March 19
The church and its leaders
1 Corinthians 4:1-13

KEY VERSE: So then, men ought to regard us as servants of Christ and as those entrusted with the secret things of God. 1 Corinthians 4:1

An effective church must have good leaders. Not perfect leaders, but good leaders, men and women who will pay the price of offering leadership. There is a price to be paid. When we seek to lead, others may not be willing to follow. We will find some who would rather bicker than to offer their support to us.

We may be criticized by those who question our ability to lead. We may have to get on our knees and ask the Lord to help us know how to deal with the "loyal opposition." That is part of the price to be paid. There are fleas that go with the dog of leadership.

There is risk involved in leadership. Even if we pray earnestly for guidance, we may make mistakes and fail now and then. But if we are willing to keep trying, and continue to trust God, eventually He will mold us into effective leaders.

We will be rejected sometimes, but we can quietly take our pain to the Lord rather than seeking the pity of others. We will sometimes encounter hostility but we can refrain from returning anger for anger. We can patiently wait people out, allowing the Lord to heal a divisive attitude, until we are able to work together in spite of differences. We can unite in goals that are bigger than the little things that separate us.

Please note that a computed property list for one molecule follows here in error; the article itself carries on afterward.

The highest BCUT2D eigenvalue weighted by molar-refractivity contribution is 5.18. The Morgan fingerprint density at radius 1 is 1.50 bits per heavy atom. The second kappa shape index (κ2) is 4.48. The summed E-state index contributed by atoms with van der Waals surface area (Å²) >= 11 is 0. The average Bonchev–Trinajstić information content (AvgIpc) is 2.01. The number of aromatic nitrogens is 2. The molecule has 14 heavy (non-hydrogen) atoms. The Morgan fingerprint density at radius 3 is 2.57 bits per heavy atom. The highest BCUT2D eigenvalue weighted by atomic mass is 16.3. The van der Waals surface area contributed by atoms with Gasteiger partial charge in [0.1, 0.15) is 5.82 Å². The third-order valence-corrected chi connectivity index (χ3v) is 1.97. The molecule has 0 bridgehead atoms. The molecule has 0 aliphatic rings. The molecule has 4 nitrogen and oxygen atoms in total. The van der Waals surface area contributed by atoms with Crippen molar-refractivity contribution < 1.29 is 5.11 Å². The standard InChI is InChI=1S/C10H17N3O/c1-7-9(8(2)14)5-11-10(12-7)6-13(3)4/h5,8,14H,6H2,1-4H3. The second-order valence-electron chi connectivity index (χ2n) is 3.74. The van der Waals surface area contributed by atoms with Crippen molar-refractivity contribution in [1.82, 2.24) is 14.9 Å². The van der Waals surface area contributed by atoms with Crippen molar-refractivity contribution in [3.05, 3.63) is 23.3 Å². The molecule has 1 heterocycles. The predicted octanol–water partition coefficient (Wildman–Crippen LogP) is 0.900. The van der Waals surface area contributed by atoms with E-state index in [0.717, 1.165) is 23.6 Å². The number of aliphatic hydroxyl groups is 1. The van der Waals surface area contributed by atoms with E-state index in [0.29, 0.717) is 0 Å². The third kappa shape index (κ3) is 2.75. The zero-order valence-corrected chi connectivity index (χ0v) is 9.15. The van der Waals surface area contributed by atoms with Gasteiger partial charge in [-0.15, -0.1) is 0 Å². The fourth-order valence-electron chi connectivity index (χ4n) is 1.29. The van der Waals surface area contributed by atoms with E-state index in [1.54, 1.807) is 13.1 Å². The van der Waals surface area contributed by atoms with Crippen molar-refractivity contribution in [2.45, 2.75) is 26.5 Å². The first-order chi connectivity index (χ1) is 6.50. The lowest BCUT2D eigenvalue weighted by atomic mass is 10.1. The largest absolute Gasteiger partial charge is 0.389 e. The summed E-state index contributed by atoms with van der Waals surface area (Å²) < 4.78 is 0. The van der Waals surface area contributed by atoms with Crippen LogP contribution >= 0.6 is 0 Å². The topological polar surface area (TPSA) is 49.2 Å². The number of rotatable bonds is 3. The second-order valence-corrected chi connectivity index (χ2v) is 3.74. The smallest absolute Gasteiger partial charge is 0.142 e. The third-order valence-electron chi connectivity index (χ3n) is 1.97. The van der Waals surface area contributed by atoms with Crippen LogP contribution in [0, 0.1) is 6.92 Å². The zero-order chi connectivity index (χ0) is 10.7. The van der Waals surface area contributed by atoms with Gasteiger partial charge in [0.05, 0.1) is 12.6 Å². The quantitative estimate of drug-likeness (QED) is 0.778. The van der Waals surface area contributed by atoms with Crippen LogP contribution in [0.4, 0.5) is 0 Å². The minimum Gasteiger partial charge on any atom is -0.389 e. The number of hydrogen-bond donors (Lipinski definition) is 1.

Effective leaders are, as Paul teaches us, servant leaders. There is much talk these days about servant leadership, but it is not a new idea. Paul understands that those who would lead God's people must learn to lead by the example of servanthood.

It will help us to rely on certain principles as we lead. One can be stated this way: "Progress, not perfection, is our goal." Trying to be perfect is impossible and frustrating. But slowly, with the Lord's help, we can make a little progress. Inch by inch, so to speak.

Another principle that can help is this: "Give others a chance to serve and forget about taking credit for everything." Those who wish to receive all the glory, who are forever seeking the applause of their fellows, know little of servanthood and succeed in getting little accomplished over the long haul.

This principle is basic to good leadership: "Prayer empowers leadership." We must be willing to admit our need of the prayer support of others. People must be willing to bathe their leaders in prayer, asking God to guide and use them.

When God raises up leaders in our church, we are wise not to question Him, but to pray earnestly for God to use them mightily. Paul knew that his effectiveness depended upon the help of God and the prayers of the people.

So does ours.